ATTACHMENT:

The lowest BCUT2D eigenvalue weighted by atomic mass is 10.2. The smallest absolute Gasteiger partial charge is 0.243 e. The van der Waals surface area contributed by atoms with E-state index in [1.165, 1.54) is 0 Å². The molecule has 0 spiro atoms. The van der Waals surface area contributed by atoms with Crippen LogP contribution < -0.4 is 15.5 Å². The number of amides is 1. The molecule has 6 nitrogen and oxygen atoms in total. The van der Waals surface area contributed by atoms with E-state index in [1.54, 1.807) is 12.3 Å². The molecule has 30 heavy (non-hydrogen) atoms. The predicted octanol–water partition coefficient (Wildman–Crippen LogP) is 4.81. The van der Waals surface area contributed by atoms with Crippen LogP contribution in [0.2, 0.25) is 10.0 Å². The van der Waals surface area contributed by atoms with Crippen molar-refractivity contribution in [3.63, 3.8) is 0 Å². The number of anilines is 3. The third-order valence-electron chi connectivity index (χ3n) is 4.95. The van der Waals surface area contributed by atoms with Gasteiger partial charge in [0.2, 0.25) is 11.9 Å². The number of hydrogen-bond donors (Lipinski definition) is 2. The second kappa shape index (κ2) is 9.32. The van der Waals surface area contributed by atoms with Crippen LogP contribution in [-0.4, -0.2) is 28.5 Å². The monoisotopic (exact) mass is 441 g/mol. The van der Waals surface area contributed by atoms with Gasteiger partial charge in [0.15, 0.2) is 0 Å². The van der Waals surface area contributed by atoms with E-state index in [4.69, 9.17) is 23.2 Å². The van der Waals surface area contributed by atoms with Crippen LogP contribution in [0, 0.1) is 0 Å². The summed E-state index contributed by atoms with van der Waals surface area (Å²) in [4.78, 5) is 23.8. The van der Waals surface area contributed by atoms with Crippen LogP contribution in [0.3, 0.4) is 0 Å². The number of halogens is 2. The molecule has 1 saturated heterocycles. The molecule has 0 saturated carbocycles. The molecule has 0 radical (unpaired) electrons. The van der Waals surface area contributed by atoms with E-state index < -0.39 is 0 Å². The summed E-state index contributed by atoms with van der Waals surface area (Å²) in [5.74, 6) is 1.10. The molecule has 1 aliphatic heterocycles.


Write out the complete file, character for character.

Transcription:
The lowest BCUT2D eigenvalue weighted by atomic mass is 10.2. The smallest absolute Gasteiger partial charge is 0.243 e. The van der Waals surface area contributed by atoms with E-state index in [1.165, 1.54) is 0 Å². The molecule has 0 spiro atoms. The van der Waals surface area contributed by atoms with Crippen LogP contribution < -0.4 is 15.5 Å². The number of amides is 1. The molecule has 6 nitrogen and oxygen atoms in total. The van der Waals surface area contributed by atoms with E-state index in [1.54, 1.807) is 12.3 Å². The molecule has 30 heavy (non-hydrogen) atoms. The predicted octanol–water partition coefficient (Wildman–Crippen LogP) is 4.81. The van der Waals surface area contributed by atoms with Crippen LogP contribution in [0.2, 0.25) is 10.0 Å². The van der Waals surface area contributed by atoms with Crippen molar-refractivity contribution in [3.63, 3.8) is 0 Å². The number of anilines is 3. The third-order valence-electron chi connectivity index (χ3n) is 4.95. The van der Waals surface area contributed by atoms with Gasteiger partial charge in [0.2, 0.25) is 11.9 Å². The number of hydrogen-bond donors (Lipinski definition) is 2. The second kappa shape index (κ2) is 9.32. The van der Waals surface area contributed by atoms with Crippen LogP contribution in [-0.4, -0.2) is 28.5 Å². The monoisotopic (exact) mass is 441 g/mol. The van der Waals surface area contributed by atoms with Gasteiger partial charge in [0.15, 0.2) is 0 Å². The van der Waals surface area contributed by atoms with E-state index in [4.69, 9.17) is 23.2 Å². The van der Waals surface area contributed by atoms with Crippen LogP contribution in [0, 0.1) is 0 Å². The summed E-state index contributed by atoms with van der Waals surface area (Å²) in [4.78, 5) is 23.8. The van der Waals surface area contributed by atoms with Crippen LogP contribution in [0.3, 0.4) is 0 Å². The number of halogens is 2. The molecule has 1 saturated heterocycles. The molecule has 0 saturated carbocycles. The molecule has 0 radical (unpaired) electrons. The van der Waals surface area contributed by atoms with E-state index < -0.39 is 0 Å². The summed E-state index contributed by atoms with van der Waals surface area (Å²) in [5.74, 6) is 1.10. The molecule has 1 aliphatic heterocycles.